Each year, World Ocean’s Day is celebrated on 8 June, highlighting the major role that oceans play in providing food, income, and enjoyment for millions of people. This year’s action focus draws global attention on encouraging solutions for a healthy ocean, an effort that CGIAR and our funding partners are actively supporting.
Our oceans capture excess heat and carbon causing global warming, helping to regulate the earth’s temperature. Our oceans also supply half the world’s oxygen, and are home to millions of marine species which provide food and a livelihood to a billion people.
However, our oceans are under intense pressure to keep up these vital functions. Marine wildlife is estimated to have halved in the last 45 years, and our oceans are around 30 per cent more acidic than before the industrial revolution.
Unsustainable fisheries and damage of marine habitats are two of the main drivers of poor ocean health in the Pacific region.
WorldFish, a CGIAR Research Center, and the Australian Centre for International Agricultural Research (ACIAR) have been working to assist Pacific fishers to sustainably manage their coastal fisheries and protect their reef habitat.
Fishing and the development of aquaculture are critical for the food security and livelihoods of small island nations – less fishing is not the answer, we need safer and more sustainable fishing. Fishermen in Timor-Leste and the Solomon Islands are now reaping the rewards of FADs – “Fish aggregating devices” which are small man-made structures that float near the coast and attract oceanic fish such as tuna and mackerel. Fishers are able to capture more fish than ever before, without disturbing their delicate natural habitats – the fish now come to them.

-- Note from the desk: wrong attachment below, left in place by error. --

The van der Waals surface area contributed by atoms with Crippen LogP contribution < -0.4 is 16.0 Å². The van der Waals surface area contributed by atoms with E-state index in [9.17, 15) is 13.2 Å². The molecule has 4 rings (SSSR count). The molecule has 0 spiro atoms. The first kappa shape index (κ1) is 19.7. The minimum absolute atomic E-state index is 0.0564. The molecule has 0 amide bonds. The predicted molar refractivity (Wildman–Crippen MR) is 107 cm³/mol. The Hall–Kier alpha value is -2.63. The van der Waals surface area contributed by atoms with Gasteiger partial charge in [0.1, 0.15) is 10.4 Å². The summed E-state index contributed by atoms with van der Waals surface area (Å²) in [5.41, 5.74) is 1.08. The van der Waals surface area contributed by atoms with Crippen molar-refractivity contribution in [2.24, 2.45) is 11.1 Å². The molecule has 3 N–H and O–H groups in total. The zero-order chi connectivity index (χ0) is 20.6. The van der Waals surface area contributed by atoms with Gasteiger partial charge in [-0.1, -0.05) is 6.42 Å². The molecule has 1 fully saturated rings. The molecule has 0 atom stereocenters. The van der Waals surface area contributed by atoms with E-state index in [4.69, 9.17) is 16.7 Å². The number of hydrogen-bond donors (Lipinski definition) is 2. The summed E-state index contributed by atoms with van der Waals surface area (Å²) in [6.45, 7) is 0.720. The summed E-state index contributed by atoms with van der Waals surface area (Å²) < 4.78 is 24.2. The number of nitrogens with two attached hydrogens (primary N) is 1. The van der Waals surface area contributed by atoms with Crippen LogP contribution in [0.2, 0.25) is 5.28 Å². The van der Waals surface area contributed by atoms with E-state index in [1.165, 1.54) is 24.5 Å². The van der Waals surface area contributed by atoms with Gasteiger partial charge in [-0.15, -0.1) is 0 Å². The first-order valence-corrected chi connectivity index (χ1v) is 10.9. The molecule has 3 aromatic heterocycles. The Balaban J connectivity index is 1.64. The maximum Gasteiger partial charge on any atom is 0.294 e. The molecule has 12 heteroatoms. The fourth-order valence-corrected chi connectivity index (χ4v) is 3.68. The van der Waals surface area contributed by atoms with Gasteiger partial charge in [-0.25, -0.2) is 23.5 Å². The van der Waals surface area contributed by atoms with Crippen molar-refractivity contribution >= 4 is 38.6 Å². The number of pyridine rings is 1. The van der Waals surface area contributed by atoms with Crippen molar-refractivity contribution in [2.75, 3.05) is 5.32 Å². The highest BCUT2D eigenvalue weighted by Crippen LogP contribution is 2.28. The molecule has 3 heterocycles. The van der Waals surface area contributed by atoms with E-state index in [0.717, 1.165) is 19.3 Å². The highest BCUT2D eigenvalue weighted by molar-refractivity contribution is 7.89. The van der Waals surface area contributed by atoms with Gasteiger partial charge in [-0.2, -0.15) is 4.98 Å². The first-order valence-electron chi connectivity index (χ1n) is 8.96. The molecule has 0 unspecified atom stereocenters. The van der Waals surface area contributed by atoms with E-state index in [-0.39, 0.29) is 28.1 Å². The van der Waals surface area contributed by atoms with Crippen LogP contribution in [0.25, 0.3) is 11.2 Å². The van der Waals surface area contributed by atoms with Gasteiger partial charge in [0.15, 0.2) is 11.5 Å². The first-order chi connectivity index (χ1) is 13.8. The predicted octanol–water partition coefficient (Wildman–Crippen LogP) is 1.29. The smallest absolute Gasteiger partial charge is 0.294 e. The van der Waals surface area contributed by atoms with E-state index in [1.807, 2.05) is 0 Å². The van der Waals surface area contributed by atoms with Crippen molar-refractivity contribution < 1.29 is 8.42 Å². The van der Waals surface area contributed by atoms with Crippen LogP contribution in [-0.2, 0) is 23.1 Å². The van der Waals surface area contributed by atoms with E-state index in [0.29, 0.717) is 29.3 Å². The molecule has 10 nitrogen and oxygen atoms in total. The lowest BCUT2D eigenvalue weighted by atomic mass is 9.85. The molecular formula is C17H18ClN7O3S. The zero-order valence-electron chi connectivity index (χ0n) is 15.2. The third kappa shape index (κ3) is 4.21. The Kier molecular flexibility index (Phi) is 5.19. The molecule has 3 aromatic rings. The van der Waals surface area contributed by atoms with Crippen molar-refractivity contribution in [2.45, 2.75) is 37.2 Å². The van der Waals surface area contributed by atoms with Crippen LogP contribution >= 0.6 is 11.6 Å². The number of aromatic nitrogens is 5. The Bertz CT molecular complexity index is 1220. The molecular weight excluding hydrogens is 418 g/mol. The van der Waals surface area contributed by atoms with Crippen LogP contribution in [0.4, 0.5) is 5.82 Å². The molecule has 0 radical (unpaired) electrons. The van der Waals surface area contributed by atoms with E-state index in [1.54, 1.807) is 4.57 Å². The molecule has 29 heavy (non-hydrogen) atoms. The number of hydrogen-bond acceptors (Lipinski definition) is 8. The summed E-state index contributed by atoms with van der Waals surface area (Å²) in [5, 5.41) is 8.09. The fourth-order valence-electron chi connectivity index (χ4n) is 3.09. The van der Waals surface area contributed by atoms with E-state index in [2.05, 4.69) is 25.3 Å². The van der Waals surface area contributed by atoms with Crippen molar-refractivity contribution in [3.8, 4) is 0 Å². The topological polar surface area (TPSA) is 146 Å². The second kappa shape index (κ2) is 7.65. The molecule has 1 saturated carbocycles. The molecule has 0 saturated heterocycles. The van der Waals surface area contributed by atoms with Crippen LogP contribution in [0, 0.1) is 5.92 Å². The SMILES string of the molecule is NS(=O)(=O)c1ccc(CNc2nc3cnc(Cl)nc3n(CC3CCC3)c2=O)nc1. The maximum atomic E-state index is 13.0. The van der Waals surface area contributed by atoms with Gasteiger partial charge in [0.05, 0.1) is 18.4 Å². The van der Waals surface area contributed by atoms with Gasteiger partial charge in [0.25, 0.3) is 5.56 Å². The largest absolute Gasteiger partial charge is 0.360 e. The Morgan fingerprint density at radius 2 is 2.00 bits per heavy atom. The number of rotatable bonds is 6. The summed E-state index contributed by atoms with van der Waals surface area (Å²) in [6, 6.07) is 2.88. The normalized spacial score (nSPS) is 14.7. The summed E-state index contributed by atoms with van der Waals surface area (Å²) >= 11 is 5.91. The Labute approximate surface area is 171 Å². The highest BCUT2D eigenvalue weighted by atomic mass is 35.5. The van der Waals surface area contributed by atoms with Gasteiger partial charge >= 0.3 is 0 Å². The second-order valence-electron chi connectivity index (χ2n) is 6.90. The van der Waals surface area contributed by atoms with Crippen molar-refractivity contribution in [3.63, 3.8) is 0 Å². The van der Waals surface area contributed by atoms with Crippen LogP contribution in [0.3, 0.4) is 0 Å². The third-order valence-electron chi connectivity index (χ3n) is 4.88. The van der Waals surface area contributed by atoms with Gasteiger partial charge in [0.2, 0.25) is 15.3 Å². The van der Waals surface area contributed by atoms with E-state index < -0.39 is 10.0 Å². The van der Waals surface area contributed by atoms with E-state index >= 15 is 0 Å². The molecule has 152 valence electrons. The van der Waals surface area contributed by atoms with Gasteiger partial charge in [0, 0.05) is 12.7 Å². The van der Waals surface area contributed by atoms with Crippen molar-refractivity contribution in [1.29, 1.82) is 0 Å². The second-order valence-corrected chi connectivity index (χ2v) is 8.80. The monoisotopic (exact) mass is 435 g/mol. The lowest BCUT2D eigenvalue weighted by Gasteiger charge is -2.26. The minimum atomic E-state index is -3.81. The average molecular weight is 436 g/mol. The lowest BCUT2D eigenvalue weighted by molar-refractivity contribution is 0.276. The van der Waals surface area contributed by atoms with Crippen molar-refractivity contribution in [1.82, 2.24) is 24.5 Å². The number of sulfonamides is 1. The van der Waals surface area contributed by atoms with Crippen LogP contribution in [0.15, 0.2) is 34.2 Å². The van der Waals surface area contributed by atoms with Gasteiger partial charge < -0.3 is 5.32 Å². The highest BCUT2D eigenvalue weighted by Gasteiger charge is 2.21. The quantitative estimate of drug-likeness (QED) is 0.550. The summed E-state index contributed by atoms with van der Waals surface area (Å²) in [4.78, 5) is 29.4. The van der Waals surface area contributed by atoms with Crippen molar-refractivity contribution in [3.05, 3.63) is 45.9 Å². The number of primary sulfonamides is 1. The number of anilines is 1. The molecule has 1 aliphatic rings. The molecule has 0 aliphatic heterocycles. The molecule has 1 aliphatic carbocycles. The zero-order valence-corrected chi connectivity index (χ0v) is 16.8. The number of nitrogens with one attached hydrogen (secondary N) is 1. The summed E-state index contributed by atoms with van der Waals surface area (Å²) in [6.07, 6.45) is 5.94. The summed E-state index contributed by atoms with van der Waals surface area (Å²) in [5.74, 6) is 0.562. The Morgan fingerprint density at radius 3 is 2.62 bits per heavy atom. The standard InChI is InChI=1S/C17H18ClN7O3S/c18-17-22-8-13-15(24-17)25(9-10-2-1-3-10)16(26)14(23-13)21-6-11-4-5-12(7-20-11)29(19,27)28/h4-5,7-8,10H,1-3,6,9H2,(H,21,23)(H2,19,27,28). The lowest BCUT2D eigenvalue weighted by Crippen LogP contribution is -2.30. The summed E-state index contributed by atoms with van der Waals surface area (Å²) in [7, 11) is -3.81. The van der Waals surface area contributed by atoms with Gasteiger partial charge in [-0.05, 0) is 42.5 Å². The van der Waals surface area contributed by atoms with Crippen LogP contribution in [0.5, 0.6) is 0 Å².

Coral reefs protect coastline communities from tropical storms, as well as being a vital source of nutrients for marine wildlife. Australian scientists have discovered that a process akin to IVF for humans can work for coral, encouraging their reproduction in laboratories. The larvae can then be placed back into the ocean to stimulate restoration of damaged reefs.
The Pacific region is also rich in vegetative coastal habitats, such as mangroves and tidal marshes, which are thought to have up to 50 times the power of other ecosystems for capturing carbon. Indonesia alone has three million hectares of mangrove forests lining its 95,000-kilometer coastline. Efforts are now underway to replant 60,000 hectares of degraded mangroves each year in Indonesia, involving up to 200,000 farmers.
Mellissa Wood, General Manager of Global Programs for the Australian Centre for International Agricultural Research (ACIAR) and Elwyn Grainger-Jones, Executive Director of the CGIAR System Organization, have co-authored a story published today by ABC News Australia.
We hope that this World Ocean’s Day is a reminder of the importance of a healthy ocean and the need to ensure that Australia’s and CGIAR’s world-class research in this area gets the support it deserves.